counts, including supporting a terrorist organization, money laundering,
and tax fraud. It was a retrial after a jury in October remained
deadlocked on 197 counts against four defendants and acquitted the
fifth on all but one charge.
Sentencing was on May 27 and harsh:
-- for Chairman Ghassan Elashi - 65 years
-- President and
CEO Shukri Abu Baker - 65 years
-- volunteer Mufid Abdulqader - 20
-- New Jersey office director Abdulrahman Odeh - 15 years,
-- California office director Mohammad El-Mezain - 15 years.
The Court reaffirmed the jury's $12.4 million money judgment against
all the defendants, except El Mezain not convicted of money laundering.
From inception, HLF and its principals were unjustly targeted for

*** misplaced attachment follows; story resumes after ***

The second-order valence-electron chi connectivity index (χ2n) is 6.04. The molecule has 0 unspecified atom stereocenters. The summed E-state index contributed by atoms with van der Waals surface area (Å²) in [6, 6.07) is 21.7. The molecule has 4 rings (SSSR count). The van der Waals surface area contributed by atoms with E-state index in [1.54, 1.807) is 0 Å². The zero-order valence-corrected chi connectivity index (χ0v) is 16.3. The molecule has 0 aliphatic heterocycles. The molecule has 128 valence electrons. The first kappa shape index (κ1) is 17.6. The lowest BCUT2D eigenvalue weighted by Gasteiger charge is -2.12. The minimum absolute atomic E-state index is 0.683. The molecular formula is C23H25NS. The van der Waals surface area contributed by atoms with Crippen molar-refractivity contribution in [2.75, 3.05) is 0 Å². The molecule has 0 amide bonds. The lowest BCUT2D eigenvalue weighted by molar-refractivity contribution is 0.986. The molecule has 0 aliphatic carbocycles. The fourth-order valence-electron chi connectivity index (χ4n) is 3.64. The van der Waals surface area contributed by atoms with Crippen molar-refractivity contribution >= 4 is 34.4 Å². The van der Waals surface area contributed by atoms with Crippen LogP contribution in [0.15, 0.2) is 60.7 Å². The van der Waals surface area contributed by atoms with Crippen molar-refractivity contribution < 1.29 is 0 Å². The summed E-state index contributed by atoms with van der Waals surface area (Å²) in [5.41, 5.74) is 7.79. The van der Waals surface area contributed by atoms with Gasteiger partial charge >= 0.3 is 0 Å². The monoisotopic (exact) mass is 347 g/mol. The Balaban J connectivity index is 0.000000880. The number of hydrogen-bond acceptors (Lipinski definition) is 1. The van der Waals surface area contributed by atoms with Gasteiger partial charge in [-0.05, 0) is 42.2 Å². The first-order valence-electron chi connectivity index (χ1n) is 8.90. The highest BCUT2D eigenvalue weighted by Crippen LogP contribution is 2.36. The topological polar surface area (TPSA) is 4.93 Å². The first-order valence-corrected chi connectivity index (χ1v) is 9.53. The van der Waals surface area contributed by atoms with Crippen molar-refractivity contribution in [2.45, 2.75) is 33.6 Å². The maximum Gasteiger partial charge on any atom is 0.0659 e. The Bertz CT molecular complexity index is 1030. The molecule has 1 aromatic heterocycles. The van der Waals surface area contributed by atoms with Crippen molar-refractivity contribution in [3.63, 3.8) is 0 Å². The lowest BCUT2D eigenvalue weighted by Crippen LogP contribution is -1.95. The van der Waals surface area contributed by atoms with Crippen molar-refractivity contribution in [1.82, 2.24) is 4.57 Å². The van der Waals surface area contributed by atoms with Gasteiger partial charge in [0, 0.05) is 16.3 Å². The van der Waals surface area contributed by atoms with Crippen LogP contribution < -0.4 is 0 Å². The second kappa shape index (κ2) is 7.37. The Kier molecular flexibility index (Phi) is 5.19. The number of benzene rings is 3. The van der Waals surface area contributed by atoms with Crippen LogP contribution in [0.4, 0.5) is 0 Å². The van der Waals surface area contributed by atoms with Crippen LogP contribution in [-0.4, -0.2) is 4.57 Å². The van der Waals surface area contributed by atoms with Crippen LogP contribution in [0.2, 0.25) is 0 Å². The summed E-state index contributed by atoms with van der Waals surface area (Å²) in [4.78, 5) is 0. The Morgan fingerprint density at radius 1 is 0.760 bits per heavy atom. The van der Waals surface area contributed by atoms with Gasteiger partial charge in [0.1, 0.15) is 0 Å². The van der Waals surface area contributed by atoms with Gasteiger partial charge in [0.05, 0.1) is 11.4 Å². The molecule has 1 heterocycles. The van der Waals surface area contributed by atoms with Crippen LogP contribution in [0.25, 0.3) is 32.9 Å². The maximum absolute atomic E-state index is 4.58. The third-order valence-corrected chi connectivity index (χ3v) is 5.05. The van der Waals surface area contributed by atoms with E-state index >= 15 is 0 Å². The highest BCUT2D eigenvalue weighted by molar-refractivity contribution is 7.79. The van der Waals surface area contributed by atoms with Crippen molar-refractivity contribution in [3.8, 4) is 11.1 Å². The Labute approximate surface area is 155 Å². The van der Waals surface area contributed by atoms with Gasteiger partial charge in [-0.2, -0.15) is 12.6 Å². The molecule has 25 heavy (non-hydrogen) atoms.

their charity and prominence as the largest Muslim charity in America.
Nancy Hollander, representing Abu-Baker, said the defendants will appeal
on a number of issues, including an anonymous testimony of an expert, that
she said was a first.
"Our clients were not even allowed to
review their own statements because they were classified - statements that
they made over the course of many years that the government (illegally)
wiretapped. They were not allowed to go back and review them. They were
statements from alleged co-conspirators that included handwritten notes.
Nobody knew who wrote them; nobody knew when they were written. There are
a plethora of issues."
Clearly it's the wrong time to be Muslim in
America as well as an environmental or animal rights activist. It was true
under George Bush and no different under Barack Obama.
Lendman is a Research Associate of the Center for Research on
Globalization. He lives in Chicago and can be reached at